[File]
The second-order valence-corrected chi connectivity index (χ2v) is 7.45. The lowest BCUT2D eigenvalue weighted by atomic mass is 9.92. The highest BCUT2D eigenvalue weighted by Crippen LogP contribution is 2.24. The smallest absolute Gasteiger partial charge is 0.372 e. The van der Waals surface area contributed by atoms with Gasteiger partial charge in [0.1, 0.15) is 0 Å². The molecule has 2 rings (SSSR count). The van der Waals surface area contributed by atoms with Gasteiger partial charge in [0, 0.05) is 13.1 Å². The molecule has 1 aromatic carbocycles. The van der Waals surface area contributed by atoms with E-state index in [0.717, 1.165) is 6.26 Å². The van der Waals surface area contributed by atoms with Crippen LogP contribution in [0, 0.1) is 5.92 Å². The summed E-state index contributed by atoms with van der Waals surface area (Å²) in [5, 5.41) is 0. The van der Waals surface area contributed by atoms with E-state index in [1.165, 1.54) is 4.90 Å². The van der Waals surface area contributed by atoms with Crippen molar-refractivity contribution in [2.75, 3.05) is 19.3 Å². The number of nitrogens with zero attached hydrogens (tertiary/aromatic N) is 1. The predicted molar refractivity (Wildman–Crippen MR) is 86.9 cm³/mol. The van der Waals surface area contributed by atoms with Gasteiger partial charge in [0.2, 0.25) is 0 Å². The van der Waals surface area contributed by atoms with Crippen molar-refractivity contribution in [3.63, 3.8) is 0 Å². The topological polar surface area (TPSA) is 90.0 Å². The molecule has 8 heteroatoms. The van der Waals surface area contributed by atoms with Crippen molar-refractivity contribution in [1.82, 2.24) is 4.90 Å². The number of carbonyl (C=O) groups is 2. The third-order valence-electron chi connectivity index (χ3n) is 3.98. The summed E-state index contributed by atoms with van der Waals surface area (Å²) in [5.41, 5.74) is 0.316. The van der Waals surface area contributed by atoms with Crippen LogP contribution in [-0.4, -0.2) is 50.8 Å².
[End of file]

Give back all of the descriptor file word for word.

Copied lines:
The second-order valence-corrected chi connectivity index (χ2v) is 7.45. The lowest BCUT2D eigenvalue weighted by atomic mass is 9.92. The highest BCUT2D eigenvalue weighted by Crippen LogP contribution is 2.24. The smallest absolute Gasteiger partial charge is 0.372 e. The van der Waals surface area contributed by atoms with Gasteiger partial charge in [0.1, 0.15) is 0 Å². The molecule has 2 rings (SSSR count). The van der Waals surface area contributed by atoms with Gasteiger partial charge in [0, 0.05) is 13.1 Å². The molecule has 1 aromatic carbocycles. The van der Waals surface area contributed by atoms with E-state index in [0.717, 1.165) is 6.26 Å². The van der Waals surface area contributed by atoms with Crippen LogP contribution in [0, 0.1) is 5.92 Å². The summed E-state index contributed by atoms with van der Waals surface area (Å²) in [5, 5.41) is 0. The van der Waals surface area contributed by atoms with E-state index in [1.165, 1.54) is 4.90 Å². The van der Waals surface area contributed by atoms with Crippen molar-refractivity contribution in [2.75, 3.05) is 19.3 Å². The number of nitrogens with zero attached hydrogens (tertiary/aromatic N) is 1. The predicted molar refractivity (Wildman–Crippen MR) is 86.9 cm³/mol. The van der Waals surface area contributed by atoms with Gasteiger partial charge in [0.2, 0.25) is 0 Å². The van der Waals surface area contributed by atoms with Crippen molar-refractivity contribution in [3.63, 3.8) is 0 Å². The topological polar surface area (TPSA) is 90.0 Å². The molecule has 8 heteroatoms. The van der Waals surface area contributed by atoms with Crippen molar-refractivity contribution in [1.82, 2.24) is 4.90 Å². The number of carbonyl (C=O) groups is 2. The third-order valence-electron chi connectivity index (χ3n) is 3.98. The summed E-state index contributed by atoms with van der Waals surface area (Å²) in [5.41, 5.74) is 0.316. The van der Waals surface area contributed by atoms with Crippen LogP contribution in [-0.4, -0.2) is 50.8 Å².